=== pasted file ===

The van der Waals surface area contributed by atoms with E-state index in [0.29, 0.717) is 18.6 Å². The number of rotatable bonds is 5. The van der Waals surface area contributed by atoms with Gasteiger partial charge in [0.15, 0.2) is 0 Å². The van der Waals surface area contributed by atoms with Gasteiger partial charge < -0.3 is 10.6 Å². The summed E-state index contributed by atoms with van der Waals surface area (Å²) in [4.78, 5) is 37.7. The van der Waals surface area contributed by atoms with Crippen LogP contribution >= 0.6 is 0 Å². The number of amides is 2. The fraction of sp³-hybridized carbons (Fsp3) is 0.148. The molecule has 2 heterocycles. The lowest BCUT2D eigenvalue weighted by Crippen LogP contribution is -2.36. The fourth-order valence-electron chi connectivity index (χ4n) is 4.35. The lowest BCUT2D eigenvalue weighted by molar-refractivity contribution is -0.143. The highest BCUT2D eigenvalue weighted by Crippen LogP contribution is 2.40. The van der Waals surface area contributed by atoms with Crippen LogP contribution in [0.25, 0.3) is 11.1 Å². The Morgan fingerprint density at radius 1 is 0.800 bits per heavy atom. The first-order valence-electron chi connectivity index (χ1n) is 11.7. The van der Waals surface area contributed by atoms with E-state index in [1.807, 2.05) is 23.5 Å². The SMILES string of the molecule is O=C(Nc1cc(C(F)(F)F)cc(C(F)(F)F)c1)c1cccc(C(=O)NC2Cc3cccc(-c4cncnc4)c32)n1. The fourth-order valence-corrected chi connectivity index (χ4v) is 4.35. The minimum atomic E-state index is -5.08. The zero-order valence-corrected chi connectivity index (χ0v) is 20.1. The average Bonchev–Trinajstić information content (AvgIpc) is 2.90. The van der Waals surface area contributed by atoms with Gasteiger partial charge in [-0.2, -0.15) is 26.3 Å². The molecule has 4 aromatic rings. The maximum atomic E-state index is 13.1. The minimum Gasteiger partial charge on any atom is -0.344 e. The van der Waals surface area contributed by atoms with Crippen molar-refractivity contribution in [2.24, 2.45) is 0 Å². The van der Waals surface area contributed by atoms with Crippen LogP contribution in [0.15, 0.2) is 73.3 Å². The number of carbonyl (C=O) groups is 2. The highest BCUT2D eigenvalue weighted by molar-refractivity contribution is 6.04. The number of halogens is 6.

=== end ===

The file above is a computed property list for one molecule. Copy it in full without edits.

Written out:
The van der Waals surface area contributed by atoms with E-state index in [0.29, 0.717) is 18.6 Å². The number of rotatable bonds is 5. The van der Waals surface area contributed by atoms with Gasteiger partial charge in [0.15, 0.2) is 0 Å². The van der Waals surface area contributed by atoms with Gasteiger partial charge < -0.3 is 10.6 Å². The summed E-state index contributed by atoms with van der Waals surface area (Å²) in [4.78, 5) is 37.7. The van der Waals surface area contributed by atoms with Crippen LogP contribution >= 0.6 is 0 Å². The number of amides is 2. The fraction of sp³-hybridized carbons (Fsp3) is 0.148. The molecule has 2 heterocycles. The lowest BCUT2D eigenvalue weighted by Crippen LogP contribution is -2.36. The fourth-order valence-electron chi connectivity index (χ4n) is 4.35. The lowest BCUT2D eigenvalue weighted by molar-refractivity contribution is -0.143. The highest BCUT2D eigenvalue weighted by Crippen LogP contribution is 2.40. The van der Waals surface area contributed by atoms with Crippen LogP contribution in [0.25, 0.3) is 11.1 Å². The Morgan fingerprint density at radius 1 is 0.800 bits per heavy atom. The first-order valence-electron chi connectivity index (χ1n) is 11.7. The van der Waals surface area contributed by atoms with E-state index in [1.807, 2.05) is 23.5 Å². The SMILES string of the molecule is O=C(Nc1cc(C(F)(F)F)cc(C(F)(F)F)c1)c1cccc(C(=O)NC2Cc3cccc(-c4cncnc4)c32)n1. The fourth-order valence-corrected chi connectivity index (χ4v) is 4.35. The minimum atomic E-state index is -5.08. The zero-order valence-corrected chi connectivity index (χ0v) is 20.1. The average Bonchev–Trinajstić information content (AvgIpc) is 2.90. The van der Waals surface area contributed by atoms with Gasteiger partial charge in [-0.2, -0.15) is 26.3 Å². The molecule has 4 aromatic rings. The maximum atomic E-state index is 13.1. The minimum Gasteiger partial charge on any atom is -0.344 e. The van der Waals surface area contributed by atoms with Crippen molar-refractivity contribution in [2.24, 2.45) is 0 Å². The van der Waals surface area contributed by atoms with Crippen LogP contribution in [0.15, 0.2) is 73.3 Å². The number of carbonyl (C=O) groups is 2. The highest BCUT2D eigenvalue weighted by molar-refractivity contribution is 6.04. The number of halogens is 6.